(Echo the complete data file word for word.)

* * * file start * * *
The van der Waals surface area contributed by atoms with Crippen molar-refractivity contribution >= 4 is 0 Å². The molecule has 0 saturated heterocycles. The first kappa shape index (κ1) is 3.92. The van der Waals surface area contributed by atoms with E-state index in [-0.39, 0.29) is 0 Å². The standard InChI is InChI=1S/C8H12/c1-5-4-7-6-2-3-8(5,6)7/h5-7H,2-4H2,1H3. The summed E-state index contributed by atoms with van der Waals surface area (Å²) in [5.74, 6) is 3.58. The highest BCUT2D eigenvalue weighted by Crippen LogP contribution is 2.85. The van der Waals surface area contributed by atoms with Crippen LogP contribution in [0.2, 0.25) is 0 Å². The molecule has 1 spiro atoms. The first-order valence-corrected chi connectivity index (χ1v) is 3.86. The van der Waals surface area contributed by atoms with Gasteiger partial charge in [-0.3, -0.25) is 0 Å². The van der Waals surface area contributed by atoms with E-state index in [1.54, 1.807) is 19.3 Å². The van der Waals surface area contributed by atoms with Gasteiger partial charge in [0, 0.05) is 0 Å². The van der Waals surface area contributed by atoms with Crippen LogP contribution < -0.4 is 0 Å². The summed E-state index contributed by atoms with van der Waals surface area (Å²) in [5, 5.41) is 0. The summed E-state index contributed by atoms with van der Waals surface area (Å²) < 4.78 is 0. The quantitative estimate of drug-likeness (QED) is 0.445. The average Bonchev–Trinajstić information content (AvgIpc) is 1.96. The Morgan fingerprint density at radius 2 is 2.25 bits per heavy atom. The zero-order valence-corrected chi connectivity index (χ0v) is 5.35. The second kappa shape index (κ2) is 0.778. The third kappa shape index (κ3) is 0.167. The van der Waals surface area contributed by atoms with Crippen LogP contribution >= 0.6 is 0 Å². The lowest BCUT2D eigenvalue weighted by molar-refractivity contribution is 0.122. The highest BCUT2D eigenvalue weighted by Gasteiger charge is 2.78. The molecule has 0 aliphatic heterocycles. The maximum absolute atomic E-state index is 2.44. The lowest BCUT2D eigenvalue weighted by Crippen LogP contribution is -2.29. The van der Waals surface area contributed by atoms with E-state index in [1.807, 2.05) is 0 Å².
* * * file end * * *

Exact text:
The van der Waals surface area contributed by atoms with Crippen molar-refractivity contribution >= 4 is 0 Å². The molecule has 0 saturated heterocycles. The first kappa shape index (κ1) is 3.92. The van der Waals surface area contributed by atoms with E-state index in [-0.39, 0.29) is 0 Å². The standard InChI is InChI=1S/C8H12/c1-5-4-7-6-2-3-8(5,6)7/h5-7H,2-4H2,1H3. The summed E-state index contributed by atoms with van der Waals surface area (Å²) in [5.74, 6) is 3.58. The highest BCUT2D eigenvalue weighted by Crippen LogP contribution is 2.85. The van der Waals surface area contributed by atoms with Crippen LogP contribution in [0.2, 0.25) is 0 Å². The molecule has 1 spiro atoms. The first-order valence-corrected chi connectivity index (χ1v) is 3.86. The van der Waals surface area contributed by atoms with Gasteiger partial charge in [-0.3, -0.25) is 0 Å². The van der Waals surface area contributed by atoms with E-state index in [1.54, 1.807) is 19.3 Å². The van der Waals surface area contributed by atoms with Gasteiger partial charge in [0, 0.05) is 0 Å². The van der Waals surface area contributed by atoms with Crippen LogP contribution < -0.4 is 0 Å². The summed E-state index contributed by atoms with van der Waals surface area (Å²) in [5, 5.41) is 0. The summed E-state index contributed by atoms with van der Waals surface area (Å²) < 4.78 is 0. The quantitative estimate of drug-likeness (QED) is 0.445. The average Bonchev–Trinajstić information content (AvgIpc) is 1.96. The Morgan fingerprint density at radius 2 is 2.25 bits per heavy atom. The zero-order valence-corrected chi connectivity index (χ0v) is 5.35. The second kappa shape index (κ2) is 0.778. The third kappa shape index (κ3) is 0.167. The van der Waals surface area contributed by atoms with Crippen LogP contribution >= 0.6 is 0 Å². The lowest BCUT2D eigenvalue weighted by molar-refractivity contribution is 0.122. The highest BCUT2D eigenvalue weighted by Gasteiger charge is 2.78. The molecule has 0 aliphatic heterocycles. The maximum absolute atomic E-state index is 2.44. The lowest BCUT2D eigenvalue weighted by Crippen LogP contribution is -2.29. The van der Waals surface area contributed by atoms with E-state index in [1.807, 2.05) is 0 Å².